Our Lady Of Desire

on November 19, 2009 in Horror

Is there something that you want? Something that you need? Something that you can’t get but cannot live without?

There is a statue in the park of a woman… some people call her an angel, although the statue has no wings. Her hands are cupped in front of her in a gesture that’s vaguely prayer-like. She’s made of bronze, tarnished black. There is a plaque set in a concrete plinth in front of her with the sculpture’s original name, but the rusty plate is impossible to read.

People who know call her “Our Lady of Desire”.

Pilgrims go to the park to tell the Lady what they want. They whisper their desires in her ear. Some write them on a piece of paper and leave it in her hands, or under the slightly raised heel of her left foot. Some people leave gifts when they do this: bits of food, a libation poured on the ground, a personal momento.

A lock of hair.

A bit of blood.

They tell her their desires, and ask for her help.

Not everyone who speaks to the Lady receives an answer. She does not deal with simple wants or passing fancies, only all-consuming desires. Those who bear such an affliction and who approach her earnestly will always receive relief. In most cases, a desire that was previously unflagging will begin to wane, and even disappear.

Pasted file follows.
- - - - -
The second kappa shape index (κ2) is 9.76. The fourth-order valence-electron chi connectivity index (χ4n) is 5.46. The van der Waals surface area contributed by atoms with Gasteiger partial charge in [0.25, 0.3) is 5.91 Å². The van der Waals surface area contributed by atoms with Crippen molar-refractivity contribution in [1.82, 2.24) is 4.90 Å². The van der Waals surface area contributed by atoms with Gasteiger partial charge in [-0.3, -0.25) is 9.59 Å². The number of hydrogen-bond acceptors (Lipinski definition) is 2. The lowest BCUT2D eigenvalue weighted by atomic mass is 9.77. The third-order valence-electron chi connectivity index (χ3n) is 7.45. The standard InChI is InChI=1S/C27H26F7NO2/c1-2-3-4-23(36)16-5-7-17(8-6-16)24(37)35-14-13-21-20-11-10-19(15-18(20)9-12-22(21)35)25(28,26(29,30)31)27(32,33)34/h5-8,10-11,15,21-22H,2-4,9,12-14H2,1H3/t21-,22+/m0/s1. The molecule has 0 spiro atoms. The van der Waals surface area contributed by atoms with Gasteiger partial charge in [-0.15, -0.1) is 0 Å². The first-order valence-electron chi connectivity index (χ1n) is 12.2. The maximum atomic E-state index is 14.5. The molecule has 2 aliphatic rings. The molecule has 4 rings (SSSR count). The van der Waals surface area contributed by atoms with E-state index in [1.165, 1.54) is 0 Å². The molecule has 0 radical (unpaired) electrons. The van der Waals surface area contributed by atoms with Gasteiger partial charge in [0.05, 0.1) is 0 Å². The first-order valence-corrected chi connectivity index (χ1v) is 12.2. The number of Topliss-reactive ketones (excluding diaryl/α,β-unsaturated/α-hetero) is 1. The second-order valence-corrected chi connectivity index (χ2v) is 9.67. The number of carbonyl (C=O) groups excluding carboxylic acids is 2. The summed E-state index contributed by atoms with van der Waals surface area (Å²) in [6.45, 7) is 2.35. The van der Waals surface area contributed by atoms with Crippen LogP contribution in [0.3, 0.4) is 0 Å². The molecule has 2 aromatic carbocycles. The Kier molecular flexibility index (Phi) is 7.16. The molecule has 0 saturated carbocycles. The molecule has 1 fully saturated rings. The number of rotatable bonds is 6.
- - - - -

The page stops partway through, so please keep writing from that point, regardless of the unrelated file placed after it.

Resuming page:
Addicts have been cured by Our Lady of Desire. Hearts have been mended. Shattered lives reclaimed from the brink of despair.

In most cases, that’s what happens. But the Lady is capricious and fickle. In some cases, she is not so kind. In some cases, she does not look with mercy upon a supplicant. To these unfortunate few, the Lady does the worst thing she can think of: she gives them what they desire. Addictions are fed. Hearts are broken. Orderly lives disrupted beyond the point of repair.

Is there something that you want? Something that you need? Something that you can’t get but can’t live without?

Our Lady of Desire might help you… if you’re willing to risk the price.

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4 Responses to “Our Lady Of Desire”

  1. Andy says:

    This reminds me of the Lucky Old Lady statue in Oblivion.

  2. Heh. It reads like a really weird, twisted ad.

  3. Lysaea says:

    I love the parallelism between this and The Man on Monticello Street. It would be awesome if these two were released together in a fiction compilation, with one starting the compilation and the other ending it.

  4. zeel says:

    yes, it start/ends almost the same. quite well done.

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